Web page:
For many home buyers, karma matters more than the kitchen

WASHINGTON - As homes nearby sold fast and for higher prices than sellers imagined, one property near the vice president's official residence in the nation's capital stood apart. Its "for sale" sign went up in 2019, and there was scarce serious interest until the price was slashed, and it sold five months ago.

The reason: Four people were murdered there.

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The killings of three members of the Savopoulos family and their housekeeper turned their desirable address into one of the country's "stigmatized properties."

The National Association of Realtors defines stigmatized properties as those that have been "psychologically impacted" by murder or other crime, or by events "suspected to have occurred" - including "alleged hauntings."

Many people don't want their dream home to have a sad or spooky past. While a good kitchen matters, good karma can matter more.

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With millions of people spending far more time inside their homes because of the coronavirus pandemic, there has been extraordinary interest in real estate and many real estate agents said that includes everything from a home's history to its vibes.

The amount of property information online has exploded. Websites such as allow buyers interested in a certain home to learn, for example, that police once found a meth lab in its basement or that an owner died of a heart attack in the living room.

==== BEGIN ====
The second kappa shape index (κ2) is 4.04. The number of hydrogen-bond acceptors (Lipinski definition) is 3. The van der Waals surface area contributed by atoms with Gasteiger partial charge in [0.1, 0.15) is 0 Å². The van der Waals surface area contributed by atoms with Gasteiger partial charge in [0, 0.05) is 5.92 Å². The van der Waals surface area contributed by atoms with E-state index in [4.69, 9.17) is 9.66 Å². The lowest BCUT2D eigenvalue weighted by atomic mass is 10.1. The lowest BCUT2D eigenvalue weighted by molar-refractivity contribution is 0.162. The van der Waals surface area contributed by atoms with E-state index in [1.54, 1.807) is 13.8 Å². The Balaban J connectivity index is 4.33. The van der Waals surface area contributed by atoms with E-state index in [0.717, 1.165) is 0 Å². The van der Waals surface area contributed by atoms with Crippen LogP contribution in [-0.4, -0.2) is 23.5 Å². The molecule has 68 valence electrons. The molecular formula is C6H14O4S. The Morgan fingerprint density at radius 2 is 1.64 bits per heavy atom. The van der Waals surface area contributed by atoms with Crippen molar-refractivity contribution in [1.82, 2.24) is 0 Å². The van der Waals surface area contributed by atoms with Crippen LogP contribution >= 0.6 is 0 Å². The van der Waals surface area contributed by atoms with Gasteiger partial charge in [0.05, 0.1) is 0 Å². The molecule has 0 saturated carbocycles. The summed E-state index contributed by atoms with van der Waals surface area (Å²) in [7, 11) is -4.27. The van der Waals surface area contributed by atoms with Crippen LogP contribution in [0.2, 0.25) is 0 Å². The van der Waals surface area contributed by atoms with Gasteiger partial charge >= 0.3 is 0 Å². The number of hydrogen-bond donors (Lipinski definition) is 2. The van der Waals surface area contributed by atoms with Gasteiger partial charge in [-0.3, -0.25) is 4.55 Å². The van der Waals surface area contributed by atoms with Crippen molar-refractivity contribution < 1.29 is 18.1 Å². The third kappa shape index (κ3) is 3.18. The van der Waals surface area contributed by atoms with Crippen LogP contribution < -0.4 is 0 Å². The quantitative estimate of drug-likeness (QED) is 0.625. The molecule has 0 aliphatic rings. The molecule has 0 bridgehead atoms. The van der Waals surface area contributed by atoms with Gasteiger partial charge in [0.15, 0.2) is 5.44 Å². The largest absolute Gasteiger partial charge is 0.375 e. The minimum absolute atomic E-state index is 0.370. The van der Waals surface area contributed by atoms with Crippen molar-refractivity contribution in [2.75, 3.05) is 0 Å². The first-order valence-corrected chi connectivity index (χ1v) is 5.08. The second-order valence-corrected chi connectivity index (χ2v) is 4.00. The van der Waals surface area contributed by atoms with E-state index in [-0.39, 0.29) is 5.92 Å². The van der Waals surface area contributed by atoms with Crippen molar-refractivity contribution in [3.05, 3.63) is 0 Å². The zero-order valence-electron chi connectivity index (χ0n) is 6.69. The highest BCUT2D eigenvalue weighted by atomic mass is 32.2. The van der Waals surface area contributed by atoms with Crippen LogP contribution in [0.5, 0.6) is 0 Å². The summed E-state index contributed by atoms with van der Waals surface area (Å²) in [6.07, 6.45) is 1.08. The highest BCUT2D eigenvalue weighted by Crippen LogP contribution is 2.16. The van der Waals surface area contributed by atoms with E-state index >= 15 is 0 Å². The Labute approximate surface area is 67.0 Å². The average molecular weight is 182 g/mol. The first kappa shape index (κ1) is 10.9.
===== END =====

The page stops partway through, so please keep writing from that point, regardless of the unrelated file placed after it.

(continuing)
"People have information overload and access to so many more data points about a property," said Harrison Beacher, president of the Greater Capital Area Association of Realtors. Sometimes, he said, "they really can go a little bit too far with the things that freak them out."

Beacher said wealthy people buying the priciest homes tend to be less emotionally attached. But others, for whom a home purchase is their biggest investment, are more likely to care about "the intangibles, the information outside of empirically provable data."

They know those factors can hurt the value of the home.

The National Association of Realtors says, especially in the short-term, "violent crimes tend to have a strong negative impact on property values."

Beacher said what some buyers describe as the feeling they get when they walk into a home is a "subjective vibe" and can be influenced by what a person heard or read about the property.

Most of the property information online is from the 1980s or later, Beacher said, and so some homes in Georgetown and other older neighborhoods that were built before the Civil War have "history that far exceeds the information age and what is recorded online. If you actually knew what went on in some of these places where folks had slaves and domestic servants, there's probably stuff that would upset you."